The line thickening unit 123 sequentially scans the line-thinned image and generates a line-thickened image based on a filtering process using a line thickening filter.

The fine line image generating unit 124 generates a fine line image comprising the difference between the binarized image and the line-thickened image.

FIG. 7 shows an example of the line thinning filter used by the line thinning unit 122. This line thinning filter is a maximizing filter comprising a 3×3 matrix. The central pixel V22 is the target pixel. Using this line thinning filter, the pixel value of the target pixel V22 is replaced by the higher pixel value of all of the nine pixels V11-V33 in the line thinning filter.

The line thickness of the line-thinned image generated by the line thinning unit 122 is reduced by two pixels. As a result, fine lines having a line thickness of one or two pixels are eliminated.

FIG. 8 shows an example of the line thickening filter used by the line thickening unit 123. This line thickening filter is a maximizing filter comprising a 3×3 matrix. The central pixel V22 is the target pixel. Using this line thickening filter, the pixel value of the target pixel V22 is replaced by the minimum pixel value of all of the nine pixels V11-V33 in the line thickening filter.

The line thickness of the line-thickened image generated by the line thickening unit 123 is increased by two pixels. Because the line thickening unit 123 processes line-thinned images, the line-thickened image includes only those lines in the binarized image having a thickness of at least three pixels.

A key point in this regard is that the line thinning filter and the line thickening filter are the same size. Furthermore, the sizes of the line thickening filter and the line thinning filter are established based on the thickness of the fine lines to be detected. In addition, the thickness of the fine lines to be detected is established based on the ratio of the post-conversion resolution to the pre-conversion resolution (hereinafter referred to as the ‘resolution ratio’). Therefore, the sizes of the line thickening and line thinning filters are established by the target resolution.

Where the resolution is to be reduced by half in both the horizontal and vertical directions via resolution conversion as described above, the pixels in one row or one column are thinned. As a result, fine lines having a thickness of one or two pixels are highly likely to exhibit gaps after resolution conversion. Therefore, it is sufficient if fine lines having a line thickness of approximately two pixels are detected, and accordingly, the line thickening filter and the line thinning filter have a size of three rows by three columns.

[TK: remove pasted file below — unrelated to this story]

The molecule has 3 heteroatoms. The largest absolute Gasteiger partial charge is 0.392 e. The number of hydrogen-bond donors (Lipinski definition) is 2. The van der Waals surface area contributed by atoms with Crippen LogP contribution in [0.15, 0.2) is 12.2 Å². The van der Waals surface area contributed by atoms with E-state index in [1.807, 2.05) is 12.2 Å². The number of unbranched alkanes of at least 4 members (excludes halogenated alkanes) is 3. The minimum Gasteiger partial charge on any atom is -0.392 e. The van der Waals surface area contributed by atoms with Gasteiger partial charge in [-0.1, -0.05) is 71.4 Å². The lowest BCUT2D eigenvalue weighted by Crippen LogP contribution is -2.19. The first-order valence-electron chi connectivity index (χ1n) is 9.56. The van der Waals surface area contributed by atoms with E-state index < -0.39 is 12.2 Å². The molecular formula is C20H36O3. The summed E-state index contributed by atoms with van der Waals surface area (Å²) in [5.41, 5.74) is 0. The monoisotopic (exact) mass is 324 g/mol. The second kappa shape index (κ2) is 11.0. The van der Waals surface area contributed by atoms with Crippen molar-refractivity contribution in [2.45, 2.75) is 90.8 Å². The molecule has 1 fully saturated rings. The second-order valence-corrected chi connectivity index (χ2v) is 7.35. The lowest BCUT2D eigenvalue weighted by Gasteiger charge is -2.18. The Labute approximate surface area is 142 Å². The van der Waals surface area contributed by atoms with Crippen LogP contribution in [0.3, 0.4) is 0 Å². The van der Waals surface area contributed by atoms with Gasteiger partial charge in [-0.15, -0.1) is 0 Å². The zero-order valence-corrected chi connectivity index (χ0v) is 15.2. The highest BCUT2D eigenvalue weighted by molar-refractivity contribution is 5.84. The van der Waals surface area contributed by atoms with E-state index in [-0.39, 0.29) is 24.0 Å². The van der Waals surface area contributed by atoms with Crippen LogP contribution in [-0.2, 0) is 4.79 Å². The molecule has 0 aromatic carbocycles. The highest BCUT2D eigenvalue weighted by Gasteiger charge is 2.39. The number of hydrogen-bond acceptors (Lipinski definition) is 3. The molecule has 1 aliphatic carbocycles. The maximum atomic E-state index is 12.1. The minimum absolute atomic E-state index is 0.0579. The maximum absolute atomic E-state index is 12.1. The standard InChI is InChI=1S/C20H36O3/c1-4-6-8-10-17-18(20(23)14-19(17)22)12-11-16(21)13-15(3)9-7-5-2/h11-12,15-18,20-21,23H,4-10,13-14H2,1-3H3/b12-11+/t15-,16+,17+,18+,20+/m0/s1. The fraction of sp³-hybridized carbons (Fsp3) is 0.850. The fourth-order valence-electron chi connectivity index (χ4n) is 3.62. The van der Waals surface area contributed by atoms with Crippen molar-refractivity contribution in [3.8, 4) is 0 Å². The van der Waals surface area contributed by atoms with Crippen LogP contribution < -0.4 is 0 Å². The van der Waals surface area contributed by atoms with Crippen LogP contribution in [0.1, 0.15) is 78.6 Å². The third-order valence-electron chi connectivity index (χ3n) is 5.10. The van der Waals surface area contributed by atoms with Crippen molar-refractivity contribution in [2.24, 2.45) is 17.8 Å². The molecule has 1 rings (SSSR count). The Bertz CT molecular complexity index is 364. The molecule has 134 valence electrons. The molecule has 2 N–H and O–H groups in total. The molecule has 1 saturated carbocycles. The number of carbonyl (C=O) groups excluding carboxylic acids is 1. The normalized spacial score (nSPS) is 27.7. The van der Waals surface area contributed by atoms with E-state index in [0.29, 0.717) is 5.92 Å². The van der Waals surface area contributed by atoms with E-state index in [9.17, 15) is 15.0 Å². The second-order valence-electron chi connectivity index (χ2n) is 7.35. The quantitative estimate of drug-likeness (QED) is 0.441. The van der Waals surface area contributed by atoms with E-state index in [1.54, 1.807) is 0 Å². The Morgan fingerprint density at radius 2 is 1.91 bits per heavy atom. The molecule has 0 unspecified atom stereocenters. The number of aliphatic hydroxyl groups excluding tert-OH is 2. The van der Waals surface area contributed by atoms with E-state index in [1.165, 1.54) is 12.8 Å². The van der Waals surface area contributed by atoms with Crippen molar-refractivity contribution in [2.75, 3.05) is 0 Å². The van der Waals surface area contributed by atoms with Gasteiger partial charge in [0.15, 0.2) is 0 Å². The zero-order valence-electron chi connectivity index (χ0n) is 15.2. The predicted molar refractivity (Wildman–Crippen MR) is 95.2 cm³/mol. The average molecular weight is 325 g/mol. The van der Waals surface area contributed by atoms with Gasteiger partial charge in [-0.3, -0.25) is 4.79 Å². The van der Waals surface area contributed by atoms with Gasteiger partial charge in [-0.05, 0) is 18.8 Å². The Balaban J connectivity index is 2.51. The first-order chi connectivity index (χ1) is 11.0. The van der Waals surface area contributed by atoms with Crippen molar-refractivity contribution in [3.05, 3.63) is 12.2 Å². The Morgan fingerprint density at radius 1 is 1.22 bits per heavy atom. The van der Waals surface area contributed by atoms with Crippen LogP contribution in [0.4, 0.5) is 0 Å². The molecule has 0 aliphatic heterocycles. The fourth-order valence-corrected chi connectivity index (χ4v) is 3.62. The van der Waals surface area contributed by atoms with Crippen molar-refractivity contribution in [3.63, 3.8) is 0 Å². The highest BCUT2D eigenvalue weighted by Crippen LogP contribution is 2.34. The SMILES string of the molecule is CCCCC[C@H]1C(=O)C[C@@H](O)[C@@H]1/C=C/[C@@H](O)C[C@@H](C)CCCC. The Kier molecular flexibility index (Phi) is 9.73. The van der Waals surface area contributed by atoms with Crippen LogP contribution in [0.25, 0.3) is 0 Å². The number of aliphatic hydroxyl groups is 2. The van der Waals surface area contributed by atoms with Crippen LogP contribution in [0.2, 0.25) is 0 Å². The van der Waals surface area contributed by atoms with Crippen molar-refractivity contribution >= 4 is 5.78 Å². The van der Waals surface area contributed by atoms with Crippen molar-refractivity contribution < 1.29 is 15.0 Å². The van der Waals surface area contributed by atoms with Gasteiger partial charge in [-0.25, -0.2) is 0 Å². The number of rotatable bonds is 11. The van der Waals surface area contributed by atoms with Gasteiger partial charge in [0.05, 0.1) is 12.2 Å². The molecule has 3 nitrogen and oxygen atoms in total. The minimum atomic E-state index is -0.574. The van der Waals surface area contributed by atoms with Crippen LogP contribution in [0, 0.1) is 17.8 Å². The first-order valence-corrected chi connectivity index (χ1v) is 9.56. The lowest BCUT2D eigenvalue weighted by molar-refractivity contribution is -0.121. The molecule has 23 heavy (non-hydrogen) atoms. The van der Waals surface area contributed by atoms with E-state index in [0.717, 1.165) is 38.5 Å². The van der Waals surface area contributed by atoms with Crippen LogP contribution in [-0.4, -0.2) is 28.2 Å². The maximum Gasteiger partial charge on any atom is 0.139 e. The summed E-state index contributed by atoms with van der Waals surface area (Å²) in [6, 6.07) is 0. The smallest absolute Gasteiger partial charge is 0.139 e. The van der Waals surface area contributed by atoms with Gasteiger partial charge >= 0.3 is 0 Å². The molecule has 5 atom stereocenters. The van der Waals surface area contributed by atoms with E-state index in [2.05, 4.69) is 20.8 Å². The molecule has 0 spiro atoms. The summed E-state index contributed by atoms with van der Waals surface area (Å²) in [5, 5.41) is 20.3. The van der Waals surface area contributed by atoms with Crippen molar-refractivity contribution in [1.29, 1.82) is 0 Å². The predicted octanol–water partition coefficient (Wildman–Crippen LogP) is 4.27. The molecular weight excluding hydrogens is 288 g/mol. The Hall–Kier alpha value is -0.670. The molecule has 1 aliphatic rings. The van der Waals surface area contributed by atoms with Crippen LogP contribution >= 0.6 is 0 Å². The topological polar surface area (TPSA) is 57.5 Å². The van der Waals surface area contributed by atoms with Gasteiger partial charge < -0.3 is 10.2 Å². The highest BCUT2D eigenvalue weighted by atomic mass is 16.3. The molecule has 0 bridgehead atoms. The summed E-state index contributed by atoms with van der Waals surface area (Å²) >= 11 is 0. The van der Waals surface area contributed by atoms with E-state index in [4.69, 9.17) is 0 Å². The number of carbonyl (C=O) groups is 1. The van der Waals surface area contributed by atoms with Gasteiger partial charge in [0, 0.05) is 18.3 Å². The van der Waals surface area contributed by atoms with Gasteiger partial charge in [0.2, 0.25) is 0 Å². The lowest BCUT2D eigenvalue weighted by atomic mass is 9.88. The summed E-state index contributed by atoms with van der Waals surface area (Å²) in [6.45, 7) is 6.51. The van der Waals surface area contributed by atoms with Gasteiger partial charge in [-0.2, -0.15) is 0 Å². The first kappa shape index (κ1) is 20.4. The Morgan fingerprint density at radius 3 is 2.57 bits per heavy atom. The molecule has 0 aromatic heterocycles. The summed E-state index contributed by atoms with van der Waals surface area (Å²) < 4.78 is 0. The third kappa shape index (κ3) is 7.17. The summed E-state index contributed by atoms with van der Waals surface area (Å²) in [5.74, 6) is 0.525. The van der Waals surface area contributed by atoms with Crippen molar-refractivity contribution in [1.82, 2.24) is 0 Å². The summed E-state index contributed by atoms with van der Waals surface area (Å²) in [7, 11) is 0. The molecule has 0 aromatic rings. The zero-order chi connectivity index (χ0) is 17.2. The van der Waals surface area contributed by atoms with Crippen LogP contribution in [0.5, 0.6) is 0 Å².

Where the resolution conversion process reduces the resolution to one-third of the original resolution both horizontally and vertically, fine lines having a thickness of two or three pixels are highly likely to exhibit gaps after resolution conversion. Therefore, it is sufficient if fine lines having a line thickness of approximately three pixels are detected, and accordingly, the line thickening filter and the line thinning filter have a size of three rows by three columns.

In other words, where the resolution is reduced via the resolution conversion process to a resolution of 1/N in both the horizontal and vertical directions (i.e., the post-conversion resolution divided by the pre-conversion resolution, where the post-conversion resolution is deemed ‘1’ and the pre-conversion resolution is expressed as ‘N’), it is sufficient if fine lines having an approximate thickness of N pixels are detected, and where N is an even number, it is preferred that the line thickening filter and the line thinning filter have a size of (N+1) rows by (N+1) columns, while where N is an odd number, it is preferred that the filters have a size of N rows by N columns.

As seen from the above discussion, the thickness of the fine lines to be detected from the pre-resolution conversion image data is established from the resolution of the image data before and after resolution conversion. By using filters that correspond to the resolution of the image data before and after resolution conversion, the thickness of the fine lines that are detected in accordance with the resolution of the image data before and after resolution conversion can be changed.

The process executed by the fine line detection unit 113 will now be explained with reference to FIGS. 9 through 13. FIG. 9 shows image data as an arrangement of pixel values. FIG. 10 shows a binarized image generated by the binarization unit 121. FIG. 10(A) shows the binarized image as an arrangement of pixel values, while FIG. 10(B) is the visual representation of the same image.

FIG. 11 shows a line-thinned image. FIG. 11(A) shows the line-thinned image as an arrangement of pixel values, while FIG. 11(B) is the visual representation of the same image. The line-thinned image is an image obtained by line-thinning the binary data using the line thinning unit 122. Referring to FIG. 11, the fine lines in the binarized image that have a thickness not exceeding two pixels are eliminated, and only those lines that have a thickness of three pixels from the outset remain therein.

FIG. 12 shows a line-thickened image. FIG. 12(A) shows the line-thickened image as an arrangement of pixel values, while FIG. 12(B) is the visual representation of the same image. The line-thickened image is an image obtained by line-thickening the line-thinned image using the line-thickening unit 123. Referring to FIG. 12, the fine lines in the binarized image that have a thickness not exceeding two pixels are eliminated, and only those lines that have a thickness of three pixels from the outset remain therein.